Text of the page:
This can be summed up in one oversimplified, but pointed illustration. If a central bank lowered interest rates in response to low CPI, to try and stimulate the economy, they could find that the consumer responds by spending more on online goods and services, which typically have negative inflation (or deflation), and so the central bank would ironically have lowered inflation by lowering interest rates. This is more than enough to confuse economists stuck in the past. When online spending was less than 5% of total spending, this would have been entirely theoretical, but US online spending is already 17% of total retail discretionary spending. In Europe and Asia this figure is even higher.
What is the Amazon Inflation Index?
The Amazon Inflation Index, or AII, is an index of the prices of the goods sold on Amazon. It is a proxy for the price of goods and services sold online. We have identified those goods and removed them from the CPI basket, effectively separating the CPI into two baskets: online (AII) and offline (CPI).
The AII includes the following goods, chosen because they can be separately identified in inflation data and a meaningful percentage of their total sales is online:
- Personal care goods
- Household furnishings and textiles
- Household appliances
- Communications (excluding phone)
- Recreation products
As shown in Figure 1, the AII has increasingly diverged from the CPI over the past 10-15 years and has rapidly widened to be a massive 2.7% apart today (non-Amazon CPI at 2.1% vs Amazon inflation at -0.6%) Prices of these goods have been in a deflationary cycle since 2006, with short periods of positive inflation but an overall downward trend.
Figure 1: Amazon Inflation Index, US
Source: Amazon, Bloomberg, FIIG Securities
In that time, Amazon alone has gone from sales of US$0.6bn to US$135bn and online spending has gone from 0.1% of total spending to 17%. Once online sales passed 10% of total retail discretionary spending, the permanent nature of the change became more apparent – 15,000 store closures between 2015 and 2017, counting the announced closures for this year. That’s more closures than the worst three years of the GFC (2008-2010). In the first three months of 2017, US retail outlets shed 60,000 jobs. Australia is heading for a similar pattern here, albeit a few years behind as Amazon and Alibaba haven’t really launched here yet.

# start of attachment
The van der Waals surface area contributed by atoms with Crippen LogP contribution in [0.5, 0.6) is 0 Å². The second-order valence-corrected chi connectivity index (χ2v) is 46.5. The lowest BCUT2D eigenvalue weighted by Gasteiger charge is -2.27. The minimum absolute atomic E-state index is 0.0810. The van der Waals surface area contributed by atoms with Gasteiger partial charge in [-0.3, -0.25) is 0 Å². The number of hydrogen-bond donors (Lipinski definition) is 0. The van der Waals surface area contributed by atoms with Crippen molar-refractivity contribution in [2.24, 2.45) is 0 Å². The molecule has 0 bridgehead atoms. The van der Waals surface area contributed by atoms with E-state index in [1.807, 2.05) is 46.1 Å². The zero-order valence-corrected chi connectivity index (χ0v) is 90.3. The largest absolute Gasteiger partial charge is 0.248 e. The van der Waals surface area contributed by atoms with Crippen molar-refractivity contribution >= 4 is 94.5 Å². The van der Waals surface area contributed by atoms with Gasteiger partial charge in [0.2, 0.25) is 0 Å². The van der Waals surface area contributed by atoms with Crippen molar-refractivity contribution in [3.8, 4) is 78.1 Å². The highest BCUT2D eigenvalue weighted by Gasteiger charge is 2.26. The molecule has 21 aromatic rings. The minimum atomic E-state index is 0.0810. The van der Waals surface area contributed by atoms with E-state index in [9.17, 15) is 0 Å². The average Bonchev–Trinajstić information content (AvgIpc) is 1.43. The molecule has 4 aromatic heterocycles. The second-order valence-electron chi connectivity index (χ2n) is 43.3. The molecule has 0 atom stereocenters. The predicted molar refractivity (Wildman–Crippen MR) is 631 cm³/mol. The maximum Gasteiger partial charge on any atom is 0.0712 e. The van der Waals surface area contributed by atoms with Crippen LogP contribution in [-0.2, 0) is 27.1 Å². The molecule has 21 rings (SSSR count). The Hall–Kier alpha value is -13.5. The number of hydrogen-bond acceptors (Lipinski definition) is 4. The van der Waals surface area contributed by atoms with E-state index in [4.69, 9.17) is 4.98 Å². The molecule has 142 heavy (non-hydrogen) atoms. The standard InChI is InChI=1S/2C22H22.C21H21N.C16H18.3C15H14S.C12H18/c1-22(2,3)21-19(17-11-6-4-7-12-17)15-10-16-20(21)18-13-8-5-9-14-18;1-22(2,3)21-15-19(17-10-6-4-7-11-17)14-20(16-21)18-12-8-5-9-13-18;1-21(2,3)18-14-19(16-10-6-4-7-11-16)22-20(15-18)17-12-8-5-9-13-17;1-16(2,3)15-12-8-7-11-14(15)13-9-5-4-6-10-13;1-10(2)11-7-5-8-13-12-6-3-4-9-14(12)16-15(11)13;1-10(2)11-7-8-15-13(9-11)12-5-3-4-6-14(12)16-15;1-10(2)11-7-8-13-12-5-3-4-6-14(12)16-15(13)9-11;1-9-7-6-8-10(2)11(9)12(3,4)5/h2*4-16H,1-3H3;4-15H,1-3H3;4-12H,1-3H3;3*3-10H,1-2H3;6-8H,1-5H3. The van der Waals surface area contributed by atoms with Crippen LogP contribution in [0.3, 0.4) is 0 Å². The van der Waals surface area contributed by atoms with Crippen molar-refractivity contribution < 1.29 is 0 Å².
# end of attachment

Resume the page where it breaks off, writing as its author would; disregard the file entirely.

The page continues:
With the online share of retail spending estimated to rise to more than 30% over the next decade, the impact on inflation is set to rise as well. The AII already has a deflationary impact of around 0.45% pa or around 0.30% per 10% share of retail spending taken up by online spending. If price trends continue, the deflationary impact could increase to 0.70 – 0.80% pa over the next decade, a substantial hit to the US Fed’s 2%pa inflation target.
For Australia, calculating the AII is a lot harder due to the dramatic swings of the AUD and our reliance on imports for so many goods. Intuitively however it isn’t hard to imagine a similar pattern to that seen with the US market when we already have higher online share of retail spending than the US, before the major e-retailers like Amazon set up permanent bases here.
China’s impact on the AII
It is very hard to separate the impact on prices between China’s low cost manufacturing versus the digital economy. The fact is that the two work hand in hand. Many goods these days are sourced by entrepreneurs able to go directly to the manufacturers in China and have them delivered into their own country, cutting out several layers of middle men. It is reasonable to assume that the earlier declines in the AII rate, say around 2002-2005 were due to China’s arrival on the world manufacturing scene, but more recent years’ price impacts are far more likely to be caused by online purchasing.
There is clearly a fundamental shift in global commerce – whether it is the digital revolution or China matters little. Between 2017 and 2020, global online retail spending is expected to jump from 9% of global sales to 15% and continue to well over 30% over the next decade. As seen in the US where retail spending online is already at that level, the deflationary impact will be at least 0.40-0.50% per annum, having major long term implications for interest rates.